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Originally published March 18, 2009 at 4:13 PM | Page modified March 18, 2009 at 4:33 PM

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Guest columnist

States should partner with Interstate 5 businesses, not compete

The governors of Washington, California and Oregon should reconsider their plan to commercialize their states' rest areas to sell alternative fuel, food and other services, argues guest columnist Lisa Mullings. The plan threatens the viability of more than 3,500 businesses along Interstate 5 that would have to compete with state-subsidized operations.

Special to The Times

THREE West Coast governors have made a proposal, which is a violation of a long-standing federal law, that seeks to commercialize the states' rest areas along Interstate 5 and provide not only alternative fuels, but food and other services.

If the states have their way, private businesses at the exit interchanges would be forced to compete with the subsidized, government-run operations along the right-of-way. These businesses, most of which are independently owned, small businesses, are already facing significant challenges with the stalled economy, and this proposal places the thousands of jobs provided by these businesses at risk.

The transportation departments of Washington, Oregon and California knowingly submitted an application to the Federal Highway Administration that violates a federal statute that bans commercial activity at state-operated rest areas located along interstate highways. The ban, which has been in place since 1960, was implemented to foster economic development along the interstate highway system. This policy has been wildly successful, with more than 60,000 interstate-based businesses nationwide providing a host of services in a highly competitive environment.

Should this scheme go forward, the newly commercialized rest areas along I-5 with direct access from the highway would have a significant competitive advantage over existing businesses — which invested millions of dollars in their property relying on this long-standing ban restricting state governments from competing against them.

Unfortunately, these businesses have had no public opportunity to weigh in on this proposal, which was quietly submitted to the U.S. Department of Transportation last fall under a "Special Experimental Project" application. And while the alternative-fuels portion of the plan has been highly touted, the proposal doesn't stop there. Their application included the request to offer "food and other services." This program places at risk more than 3,500 businesses located on Interstate 5 in these three states, including some 1,600 restaurants and more than 550 gas stations, truck stops and convenience stores.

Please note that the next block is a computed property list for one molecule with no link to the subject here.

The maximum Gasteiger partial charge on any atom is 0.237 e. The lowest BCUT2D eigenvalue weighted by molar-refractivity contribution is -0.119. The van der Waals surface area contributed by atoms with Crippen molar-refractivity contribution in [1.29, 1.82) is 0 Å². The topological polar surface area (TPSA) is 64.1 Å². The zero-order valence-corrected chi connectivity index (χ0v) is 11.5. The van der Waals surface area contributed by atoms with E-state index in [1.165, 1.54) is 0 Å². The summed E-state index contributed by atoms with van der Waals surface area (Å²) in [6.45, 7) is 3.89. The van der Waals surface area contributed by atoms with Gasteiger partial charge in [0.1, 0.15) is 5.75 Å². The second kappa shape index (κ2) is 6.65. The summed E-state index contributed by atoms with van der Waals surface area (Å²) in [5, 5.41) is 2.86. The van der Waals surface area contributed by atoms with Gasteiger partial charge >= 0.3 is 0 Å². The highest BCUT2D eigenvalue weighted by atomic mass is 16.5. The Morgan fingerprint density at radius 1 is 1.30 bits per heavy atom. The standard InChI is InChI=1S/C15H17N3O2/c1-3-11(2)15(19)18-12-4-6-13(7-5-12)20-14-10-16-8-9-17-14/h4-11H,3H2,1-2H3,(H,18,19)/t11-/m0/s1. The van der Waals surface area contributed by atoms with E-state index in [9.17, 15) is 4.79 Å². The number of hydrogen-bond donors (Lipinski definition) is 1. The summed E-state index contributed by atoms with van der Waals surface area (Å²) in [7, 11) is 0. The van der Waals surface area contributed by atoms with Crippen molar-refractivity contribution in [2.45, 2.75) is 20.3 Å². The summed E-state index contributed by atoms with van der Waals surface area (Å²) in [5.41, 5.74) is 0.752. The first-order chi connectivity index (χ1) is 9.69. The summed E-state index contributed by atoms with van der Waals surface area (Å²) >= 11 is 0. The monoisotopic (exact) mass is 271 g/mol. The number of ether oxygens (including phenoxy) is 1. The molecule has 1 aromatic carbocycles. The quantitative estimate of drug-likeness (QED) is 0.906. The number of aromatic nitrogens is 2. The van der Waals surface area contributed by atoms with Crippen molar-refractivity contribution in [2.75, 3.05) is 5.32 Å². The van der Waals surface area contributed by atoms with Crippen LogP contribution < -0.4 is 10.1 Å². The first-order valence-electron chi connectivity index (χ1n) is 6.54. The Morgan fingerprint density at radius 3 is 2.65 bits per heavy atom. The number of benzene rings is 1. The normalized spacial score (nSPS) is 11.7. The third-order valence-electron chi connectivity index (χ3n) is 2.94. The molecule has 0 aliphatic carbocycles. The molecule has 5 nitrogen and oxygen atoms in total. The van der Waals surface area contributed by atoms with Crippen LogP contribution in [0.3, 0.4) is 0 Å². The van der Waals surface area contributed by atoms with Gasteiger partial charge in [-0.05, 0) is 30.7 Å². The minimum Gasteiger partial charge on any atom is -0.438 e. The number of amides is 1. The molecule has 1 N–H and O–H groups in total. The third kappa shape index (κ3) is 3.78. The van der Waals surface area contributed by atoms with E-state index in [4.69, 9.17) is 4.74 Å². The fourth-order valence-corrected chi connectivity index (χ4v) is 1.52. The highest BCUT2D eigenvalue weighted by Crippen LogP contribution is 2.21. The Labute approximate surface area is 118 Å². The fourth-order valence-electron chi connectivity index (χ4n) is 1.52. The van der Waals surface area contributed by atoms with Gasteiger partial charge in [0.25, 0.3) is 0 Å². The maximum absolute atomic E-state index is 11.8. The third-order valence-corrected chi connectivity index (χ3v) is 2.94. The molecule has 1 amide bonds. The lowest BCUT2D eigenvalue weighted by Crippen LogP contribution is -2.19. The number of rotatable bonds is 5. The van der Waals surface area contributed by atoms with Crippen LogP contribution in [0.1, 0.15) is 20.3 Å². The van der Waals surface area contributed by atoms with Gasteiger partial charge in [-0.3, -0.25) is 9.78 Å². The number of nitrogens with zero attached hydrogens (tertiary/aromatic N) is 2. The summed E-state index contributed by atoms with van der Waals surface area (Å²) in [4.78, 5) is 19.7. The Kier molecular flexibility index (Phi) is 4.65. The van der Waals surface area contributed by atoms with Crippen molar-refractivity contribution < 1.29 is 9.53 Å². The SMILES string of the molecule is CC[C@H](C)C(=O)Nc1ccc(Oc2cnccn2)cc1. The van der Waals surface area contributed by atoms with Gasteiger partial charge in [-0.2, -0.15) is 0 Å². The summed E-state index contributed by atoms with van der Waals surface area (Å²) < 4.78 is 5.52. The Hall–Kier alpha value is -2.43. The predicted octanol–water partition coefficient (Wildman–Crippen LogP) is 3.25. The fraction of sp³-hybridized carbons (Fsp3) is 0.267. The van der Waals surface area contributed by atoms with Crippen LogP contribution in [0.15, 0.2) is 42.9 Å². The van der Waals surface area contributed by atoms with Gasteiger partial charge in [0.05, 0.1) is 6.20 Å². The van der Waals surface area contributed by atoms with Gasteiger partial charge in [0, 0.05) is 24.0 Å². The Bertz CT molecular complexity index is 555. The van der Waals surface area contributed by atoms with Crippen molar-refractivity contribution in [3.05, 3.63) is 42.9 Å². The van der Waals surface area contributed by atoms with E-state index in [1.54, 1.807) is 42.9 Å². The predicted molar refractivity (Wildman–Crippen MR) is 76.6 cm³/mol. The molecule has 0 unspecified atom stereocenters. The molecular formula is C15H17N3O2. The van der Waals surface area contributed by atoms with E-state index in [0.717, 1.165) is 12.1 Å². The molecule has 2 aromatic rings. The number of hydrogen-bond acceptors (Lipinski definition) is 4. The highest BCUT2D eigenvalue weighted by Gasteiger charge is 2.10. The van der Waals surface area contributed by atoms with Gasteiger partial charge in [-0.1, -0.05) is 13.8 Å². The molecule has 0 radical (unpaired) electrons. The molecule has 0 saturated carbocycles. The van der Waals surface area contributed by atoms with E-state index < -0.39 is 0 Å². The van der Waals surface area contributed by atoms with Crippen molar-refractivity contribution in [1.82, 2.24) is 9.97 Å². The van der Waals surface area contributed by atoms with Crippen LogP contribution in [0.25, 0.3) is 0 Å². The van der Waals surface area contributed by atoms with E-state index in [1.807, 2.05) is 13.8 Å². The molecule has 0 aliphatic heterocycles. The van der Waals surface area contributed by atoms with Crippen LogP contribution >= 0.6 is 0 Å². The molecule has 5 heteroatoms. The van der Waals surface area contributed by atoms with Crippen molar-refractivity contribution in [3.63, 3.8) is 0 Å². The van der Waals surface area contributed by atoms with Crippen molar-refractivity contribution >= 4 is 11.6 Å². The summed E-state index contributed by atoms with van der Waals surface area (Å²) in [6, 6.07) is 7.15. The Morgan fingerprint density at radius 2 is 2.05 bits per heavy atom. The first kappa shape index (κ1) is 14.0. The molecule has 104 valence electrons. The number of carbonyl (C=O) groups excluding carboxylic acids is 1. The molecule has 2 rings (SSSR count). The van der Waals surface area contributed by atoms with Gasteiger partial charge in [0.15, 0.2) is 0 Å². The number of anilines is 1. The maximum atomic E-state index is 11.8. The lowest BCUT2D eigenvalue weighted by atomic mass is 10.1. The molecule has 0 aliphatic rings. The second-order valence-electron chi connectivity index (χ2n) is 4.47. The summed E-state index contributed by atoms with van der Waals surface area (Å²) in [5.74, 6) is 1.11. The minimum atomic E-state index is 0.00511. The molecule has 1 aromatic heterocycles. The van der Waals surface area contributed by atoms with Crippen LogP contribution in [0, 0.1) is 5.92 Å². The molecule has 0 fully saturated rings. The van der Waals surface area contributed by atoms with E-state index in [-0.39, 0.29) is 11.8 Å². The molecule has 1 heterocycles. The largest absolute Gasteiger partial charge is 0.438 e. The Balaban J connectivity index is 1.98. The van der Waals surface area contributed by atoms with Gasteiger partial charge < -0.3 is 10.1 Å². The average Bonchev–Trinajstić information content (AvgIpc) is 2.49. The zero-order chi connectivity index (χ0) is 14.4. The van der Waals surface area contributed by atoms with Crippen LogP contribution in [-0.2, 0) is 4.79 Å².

A more cost-effective solution would be for the states to partner with existing businesses along I-5 to create incentives to aid in the installation of various alternative-fuel dispensers. Today's travel-center operators are investing heavily to bring more alternative fuels to market, and the ability to provide such fuels will serve as a primary differentiator among fueling businesses in the future.

The current economy has prevented many businesses from making the necessary capital investments to further alternative fuels at retail, especially with demand for these fuels so low, but many are hopeful that the funding provided in the recently enacted economic-stimulus legislation will help small business to take the next steps.

There are options the states could consider that would strengthen, rather than threaten, existing businesses. Oregon is the first state in the nation to implement the federal Interstate Oasis program, which classifies qualified interstate-based businesses as oasis facilities where passengers can rest and relax while on the highway. The use of these oasis facilities as locations for these alternative-fueling sources will enable the states to meet their objective of bringing these fuels to market without upsetting the competitive balance that currently exists among interstate businesses.

Providing these fuels at existing facilities will also help grow state and local revenues, as sales taxes from travel centers and other highway businesses often rank among a city or county's highest tax receipts. Travel centers currently contribute approximately $31 billion in federal, state and local taxes annually.

The states of Washington, Oregon and California should reconsider their current effort to compete with the small businesses of their states, which have heavily invested along the interstate-based operations and which provide needed services to travelers, in addition to jobs for the citizens of these states.

We invite the states to work with business, rather than against it, to support their efforts to bring not only alternative fuels but a variety of needed services to the marketplace.

Lisa Mullings is president and CEO of NATSO Inc., a national trade association representing travel plaza and truck stop owners and operators.

Copyright © 2009 The Seattle Times Company

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